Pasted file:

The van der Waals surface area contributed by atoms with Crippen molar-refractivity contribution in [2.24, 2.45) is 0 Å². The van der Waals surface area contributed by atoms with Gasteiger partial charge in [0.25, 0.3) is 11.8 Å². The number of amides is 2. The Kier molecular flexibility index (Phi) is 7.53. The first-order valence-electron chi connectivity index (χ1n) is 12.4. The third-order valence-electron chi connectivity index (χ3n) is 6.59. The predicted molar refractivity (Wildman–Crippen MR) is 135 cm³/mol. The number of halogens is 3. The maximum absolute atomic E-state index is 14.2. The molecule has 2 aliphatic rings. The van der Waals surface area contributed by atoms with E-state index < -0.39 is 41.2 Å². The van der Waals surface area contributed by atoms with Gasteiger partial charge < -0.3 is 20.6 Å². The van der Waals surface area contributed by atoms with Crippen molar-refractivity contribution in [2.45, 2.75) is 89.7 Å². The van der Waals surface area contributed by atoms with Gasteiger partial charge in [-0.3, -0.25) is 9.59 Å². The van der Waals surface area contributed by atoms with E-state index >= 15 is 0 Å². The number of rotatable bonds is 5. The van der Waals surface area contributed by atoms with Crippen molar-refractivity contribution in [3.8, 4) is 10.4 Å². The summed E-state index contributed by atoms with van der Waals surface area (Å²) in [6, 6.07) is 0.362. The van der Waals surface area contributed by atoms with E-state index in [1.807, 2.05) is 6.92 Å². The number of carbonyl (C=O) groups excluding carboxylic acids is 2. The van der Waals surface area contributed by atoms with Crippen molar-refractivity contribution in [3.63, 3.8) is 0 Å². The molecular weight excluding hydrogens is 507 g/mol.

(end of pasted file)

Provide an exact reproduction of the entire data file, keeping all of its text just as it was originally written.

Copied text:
The van der Waals surface area contributed by atoms with Crippen molar-refractivity contribution in [2.24, 2.45) is 0 Å². The van der Waals surface area contributed by atoms with Gasteiger partial charge in [0.25, 0.3) is 11.8 Å². The number of amides is 2. The Kier molecular flexibility index (Phi) is 7.53. The first-order valence-electron chi connectivity index (χ1n) is 12.4. The third-order valence-electron chi connectivity index (χ3n) is 6.59. The predicted molar refractivity (Wildman–Crippen MR) is 135 cm³/mol. The number of halogens is 3. The maximum absolute atomic E-state index is 14.2. The molecule has 2 aliphatic rings. The van der Waals surface area contributed by atoms with E-state index < -0.39 is 41.2 Å². The van der Waals surface area contributed by atoms with Gasteiger partial charge < -0.3 is 20.6 Å². The van der Waals surface area contributed by atoms with Crippen molar-refractivity contribution in [2.45, 2.75) is 89.7 Å². The van der Waals surface area contributed by atoms with Gasteiger partial charge in [-0.3, -0.25) is 9.59 Å². The van der Waals surface area contributed by atoms with E-state index >= 15 is 0 Å². The number of rotatable bonds is 5. The van der Waals surface area contributed by atoms with Crippen molar-refractivity contribution in [3.8, 4) is 10.4 Å². The summed E-state index contributed by atoms with van der Waals surface area (Å²) in [6, 6.07) is 0.362. The van der Waals surface area contributed by atoms with E-state index in [1.807, 2.05) is 6.92 Å². The number of carbonyl (C=O) groups excluding carboxylic acids is 2. The van der Waals surface area contributed by atoms with Crippen molar-refractivity contribution in [3.63, 3.8) is 0 Å². The molecular weight excluding hydrogens is 507 g/mol.